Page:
Steve Davenport, Pavement Saw Press, P.O. Box 6291, Columbus, OH 43206, 2006, 70 pages, $12.00.
It’s true that I was listening to Morphine’s Like Swimming
during one of my readings, but it’s also true that even without a pulsing musical background this book is full of wild,
gorgeous, rocking, yes, uncontainable noise! It’s fascinating what poets are doing with the sonnet
these days. Steve Davenport specializes in the drunken cowboy sonnet, the rooftop bomb sonnet, the goodbye
marriage bottle sonnet, the wildflower sonnet—and he adds the yodel, as in “Yodel’s What
I Call the Uncontainable Noise” and longer, rambling yodels later in the book, also called sonnets, as in “ Hundred-Line
Rooftop Sour-Mash Yodel Sonnet” and “Another Hundred-Line Drunken Cowboy Sonnet,” still pursuing core themes
of troubled love, drink, death, “masculine worth,” visual art, and poetry itself, creating a new hybrid (as in
corn) form: the yodel sonnet.
a fascinating “what if” center section where Georgia O’Keeffe and Wallace Stevens meet and woo in the prairie.
In the first poem, we see the “marriage boxes” from other poems that will inevitably lead to “divorce
boxes” if the baggage is too troublesome, and then, pretty soon, “Georgia and Wallace Move West and Argue About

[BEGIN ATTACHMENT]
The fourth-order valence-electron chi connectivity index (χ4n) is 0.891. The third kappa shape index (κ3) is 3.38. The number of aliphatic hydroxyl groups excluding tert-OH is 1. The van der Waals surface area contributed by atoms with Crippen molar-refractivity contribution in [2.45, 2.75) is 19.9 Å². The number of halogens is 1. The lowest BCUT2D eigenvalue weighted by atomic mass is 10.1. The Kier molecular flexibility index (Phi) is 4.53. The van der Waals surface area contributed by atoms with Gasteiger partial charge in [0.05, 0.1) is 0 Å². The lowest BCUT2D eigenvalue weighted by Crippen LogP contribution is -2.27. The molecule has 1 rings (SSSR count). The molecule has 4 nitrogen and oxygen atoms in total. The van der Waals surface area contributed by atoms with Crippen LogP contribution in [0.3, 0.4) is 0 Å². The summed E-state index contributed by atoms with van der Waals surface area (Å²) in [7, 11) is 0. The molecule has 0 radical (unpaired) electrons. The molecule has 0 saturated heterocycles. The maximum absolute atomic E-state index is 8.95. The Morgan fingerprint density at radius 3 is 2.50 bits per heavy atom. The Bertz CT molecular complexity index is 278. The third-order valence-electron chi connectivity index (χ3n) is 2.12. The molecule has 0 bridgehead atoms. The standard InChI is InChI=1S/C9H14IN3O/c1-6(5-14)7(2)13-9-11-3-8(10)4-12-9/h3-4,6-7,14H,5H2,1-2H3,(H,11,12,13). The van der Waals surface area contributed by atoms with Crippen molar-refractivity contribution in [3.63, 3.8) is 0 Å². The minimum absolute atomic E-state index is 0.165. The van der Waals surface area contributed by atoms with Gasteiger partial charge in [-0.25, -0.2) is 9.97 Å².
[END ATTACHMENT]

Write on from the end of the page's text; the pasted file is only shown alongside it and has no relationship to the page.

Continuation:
Flowers,” so we know the trouble is coming. Oh, we probably knew it in the first poem:
She was driving. The road map was new.
Nothing was blue, so he kept repeating the same line,
something about the blue river of truth. He said that’s what
they were taking to their new home. It curled, he said,
through the firm ground of fiction. She shifted in her seat
and looked at a field scattered with cows like dumb luggage.
She said how do you know that? How does anyone know that?
He said he read it in a book. He didn’t know why it had to be blue.
I love that simile, “cows like dumb luggage,”
and the claim that fiction is the firmer ground through which the liquid truth can curl. Paradoxical but
true—Emily Dickinson with her slanted truth.
We published “Horse Opera 5” in RHINO 2004, and here it is linked with its four companion scenes,
in a cinematic love story western, just before “Credits roll” at the end. But there’s
more. This poet has to “name [his] mountain price” in order to live in the real world and on
“the firm ground of fiction.” In the prose poem, “My Mountain Price 1,” he says,
“They set the value I place on all I’ve carried this far, the good and the bad, inseparable from the voice I bring
it in, loud as cowboy hats and lizard-skin boots.” And then, in “My Mountain Price 2,”
we can believe in a happy ending: “That was before I met the sharpshooter on the blue horse.
She tossed some coins in the collection plate and took me home.” Somehow, it’s fitting
that the happy ending takes place surrounded by “all this central Illinois corn.” Even with
a last yodel, it’s sort of quiet, in the end, and sweet.